|Food myths||Sep. 30, 2012|
|Written by: Fran Berkoff, QMi Agency|
Some food myths just don't go away.
The more I talk to people, the more I hear the same questions being asked over and over. So , here are five myths that are still at the top of my "most asked" list:
MYTH: In order to have a healthy diet, you must cut out all white foods.
FACT: If you cut out all white foods, you would be cutting out cauliflower, yogurt, most fish, chicken, onions, white beans and much more. This makes no sense since these "white" foods are providers of top quality nutrition. What does make sense is to switch from white bread to whole-wheat and to make choices of grains that are not so processed but to cut out all white foods is not in your best nutritional interest.
FACT: A gluten-free diet is the necessary way of eating for people with celiac disease or a non-celiac gluten sensitivity, but it's not necessary for everyone else. Often times, when people cut out large groups of foods, in this case, many breads, grains and cereals, they do lose weight and often feel better because they are eating less. But, there's no evidence that following a gluten free diet will promote weight loss or offer health benefits beyond helping those with the problem. And, when it comes to weight loss, filling up on gluten free breads, cookies and snacks is not helpful and can actually hinder your efforts.
MYTH: As long as you exercise, you can eat anything you want.
FACT: It may work on Dancing With The Stars, but exercise alone is seldom enough to significantly move the numbers on the scale. While exercise is a helpful partner in a weight loss program, you have to do a lot of it to actually lose a pound or two. For example, if you weigh 150 pounds and you do 30 minutes of aerobics, you'll burn about 200 calories. Cutting calories is a much better way to lose pounds but the combination of diet and exercise is really the best formula.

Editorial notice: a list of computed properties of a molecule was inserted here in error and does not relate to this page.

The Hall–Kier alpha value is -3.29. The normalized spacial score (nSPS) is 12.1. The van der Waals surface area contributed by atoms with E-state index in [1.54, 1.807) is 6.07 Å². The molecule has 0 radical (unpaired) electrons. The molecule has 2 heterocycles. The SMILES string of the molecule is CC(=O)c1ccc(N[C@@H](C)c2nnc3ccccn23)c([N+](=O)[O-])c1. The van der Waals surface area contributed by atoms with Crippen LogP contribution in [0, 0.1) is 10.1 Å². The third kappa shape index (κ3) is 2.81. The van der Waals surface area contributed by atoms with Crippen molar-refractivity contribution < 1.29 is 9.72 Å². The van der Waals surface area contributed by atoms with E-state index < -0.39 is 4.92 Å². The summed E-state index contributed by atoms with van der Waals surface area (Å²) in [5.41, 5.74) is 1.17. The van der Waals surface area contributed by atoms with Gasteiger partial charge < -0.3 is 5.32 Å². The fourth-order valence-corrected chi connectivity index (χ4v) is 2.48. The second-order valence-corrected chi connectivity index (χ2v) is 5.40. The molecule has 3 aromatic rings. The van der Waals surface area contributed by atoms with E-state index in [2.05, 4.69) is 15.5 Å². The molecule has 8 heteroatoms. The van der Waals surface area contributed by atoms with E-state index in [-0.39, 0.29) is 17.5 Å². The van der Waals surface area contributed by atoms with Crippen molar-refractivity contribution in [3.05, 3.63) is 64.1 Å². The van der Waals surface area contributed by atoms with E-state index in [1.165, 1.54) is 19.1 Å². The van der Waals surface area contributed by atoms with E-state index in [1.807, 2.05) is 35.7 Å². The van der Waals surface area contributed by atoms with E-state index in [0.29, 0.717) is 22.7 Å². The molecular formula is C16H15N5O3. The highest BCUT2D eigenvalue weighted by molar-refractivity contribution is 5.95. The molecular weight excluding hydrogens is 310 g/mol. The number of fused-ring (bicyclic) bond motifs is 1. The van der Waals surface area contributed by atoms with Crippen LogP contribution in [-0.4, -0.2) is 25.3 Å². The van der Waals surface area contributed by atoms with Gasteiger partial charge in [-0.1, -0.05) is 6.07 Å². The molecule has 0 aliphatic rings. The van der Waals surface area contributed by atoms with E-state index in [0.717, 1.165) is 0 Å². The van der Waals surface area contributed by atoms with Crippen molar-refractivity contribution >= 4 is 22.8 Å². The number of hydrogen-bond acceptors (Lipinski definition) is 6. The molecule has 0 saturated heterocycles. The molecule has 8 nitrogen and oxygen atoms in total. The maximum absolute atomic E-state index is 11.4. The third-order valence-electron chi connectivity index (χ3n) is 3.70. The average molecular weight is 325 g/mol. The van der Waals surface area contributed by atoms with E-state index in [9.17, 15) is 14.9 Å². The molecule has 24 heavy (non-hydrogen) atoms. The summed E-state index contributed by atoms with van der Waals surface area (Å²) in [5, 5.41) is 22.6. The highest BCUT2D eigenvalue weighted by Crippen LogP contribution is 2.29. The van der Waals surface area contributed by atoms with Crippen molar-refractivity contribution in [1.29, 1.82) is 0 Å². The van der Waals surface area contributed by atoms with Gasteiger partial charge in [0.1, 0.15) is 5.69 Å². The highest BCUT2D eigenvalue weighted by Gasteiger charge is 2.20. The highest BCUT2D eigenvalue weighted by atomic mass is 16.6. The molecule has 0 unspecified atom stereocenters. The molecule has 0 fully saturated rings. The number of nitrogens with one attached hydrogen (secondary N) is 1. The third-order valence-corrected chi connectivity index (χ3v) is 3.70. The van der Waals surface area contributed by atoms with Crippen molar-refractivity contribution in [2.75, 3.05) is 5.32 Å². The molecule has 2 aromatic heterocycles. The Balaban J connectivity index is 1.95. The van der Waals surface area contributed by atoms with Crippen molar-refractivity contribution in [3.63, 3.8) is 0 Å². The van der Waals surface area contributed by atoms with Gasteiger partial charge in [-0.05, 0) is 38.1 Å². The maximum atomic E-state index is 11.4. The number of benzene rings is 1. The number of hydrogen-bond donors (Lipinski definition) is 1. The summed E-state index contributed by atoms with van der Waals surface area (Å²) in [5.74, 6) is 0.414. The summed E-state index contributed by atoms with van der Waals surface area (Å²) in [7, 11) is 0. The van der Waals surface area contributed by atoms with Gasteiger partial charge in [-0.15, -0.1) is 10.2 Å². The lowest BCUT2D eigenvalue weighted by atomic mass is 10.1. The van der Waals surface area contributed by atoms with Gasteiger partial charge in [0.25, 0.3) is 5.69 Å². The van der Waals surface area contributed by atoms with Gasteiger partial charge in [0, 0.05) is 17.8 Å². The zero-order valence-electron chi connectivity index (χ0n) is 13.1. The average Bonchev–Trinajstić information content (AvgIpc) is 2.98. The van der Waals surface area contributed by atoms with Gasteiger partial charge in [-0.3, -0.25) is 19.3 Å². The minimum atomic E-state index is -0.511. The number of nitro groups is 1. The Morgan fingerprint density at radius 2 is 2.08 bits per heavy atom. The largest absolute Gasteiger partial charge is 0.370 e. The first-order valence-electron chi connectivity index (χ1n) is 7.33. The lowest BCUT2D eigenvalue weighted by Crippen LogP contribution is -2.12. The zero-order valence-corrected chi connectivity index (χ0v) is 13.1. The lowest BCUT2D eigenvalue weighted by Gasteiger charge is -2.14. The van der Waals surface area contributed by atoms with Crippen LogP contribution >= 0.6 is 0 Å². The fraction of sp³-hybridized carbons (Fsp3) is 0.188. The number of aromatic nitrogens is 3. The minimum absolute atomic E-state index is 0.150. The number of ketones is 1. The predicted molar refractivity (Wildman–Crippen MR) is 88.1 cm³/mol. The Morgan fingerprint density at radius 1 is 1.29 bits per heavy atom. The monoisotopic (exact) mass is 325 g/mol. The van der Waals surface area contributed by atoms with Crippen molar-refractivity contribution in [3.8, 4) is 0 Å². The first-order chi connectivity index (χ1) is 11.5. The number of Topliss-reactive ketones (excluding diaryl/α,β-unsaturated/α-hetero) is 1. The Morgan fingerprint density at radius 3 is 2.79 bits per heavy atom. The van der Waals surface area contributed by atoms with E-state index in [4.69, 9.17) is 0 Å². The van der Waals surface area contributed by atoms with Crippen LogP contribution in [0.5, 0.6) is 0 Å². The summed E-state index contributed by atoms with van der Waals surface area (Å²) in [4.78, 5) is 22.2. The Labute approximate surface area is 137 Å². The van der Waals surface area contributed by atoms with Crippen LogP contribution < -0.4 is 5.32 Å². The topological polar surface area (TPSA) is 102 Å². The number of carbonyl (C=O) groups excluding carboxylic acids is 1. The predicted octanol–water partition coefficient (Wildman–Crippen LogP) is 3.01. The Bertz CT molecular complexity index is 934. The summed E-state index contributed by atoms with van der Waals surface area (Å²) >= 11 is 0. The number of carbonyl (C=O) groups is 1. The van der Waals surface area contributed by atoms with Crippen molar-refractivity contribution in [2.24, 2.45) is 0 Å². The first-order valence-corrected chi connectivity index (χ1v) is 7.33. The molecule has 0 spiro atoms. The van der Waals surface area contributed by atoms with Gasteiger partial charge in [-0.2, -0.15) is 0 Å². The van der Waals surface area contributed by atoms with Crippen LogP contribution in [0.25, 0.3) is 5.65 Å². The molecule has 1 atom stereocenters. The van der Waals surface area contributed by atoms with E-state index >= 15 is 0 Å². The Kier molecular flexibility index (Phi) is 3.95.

MYTH: Foods like celery and cabbage have negative calories. They can burn fat and speed up metabolism.
FACT: Unfortunately, there is no one food that can burn fat or speed up your metabolism. Some foods like celery and cabbage are very, very low in calories so you can eat them in larger quantities without adding many calories. But, they won't burn fat or do anything magical when it comes to altering your weight, The same is true of many over-the counter supplements that promise you similar results.
MYTH: Fresh is always better than frozen.
FACT: At this time of year ,when so much fresh local produce is available, it's certainly my first choice. But, as we get into the winter months, most fresh produce is not freshly just off the tree, or out of the ground. It has been picked far way, transported a distance before it gets to the grocery store and may be there even longer before you get it home. Frozen vegetables, on the other hand, are harvested at their peak of goodness, frozen quickly and retain much of their nutritional content and may be even more nutritious than their fresh counterpart.
|MORE COLUMNS BY FRAN BERKOFF, QMI AGENCY|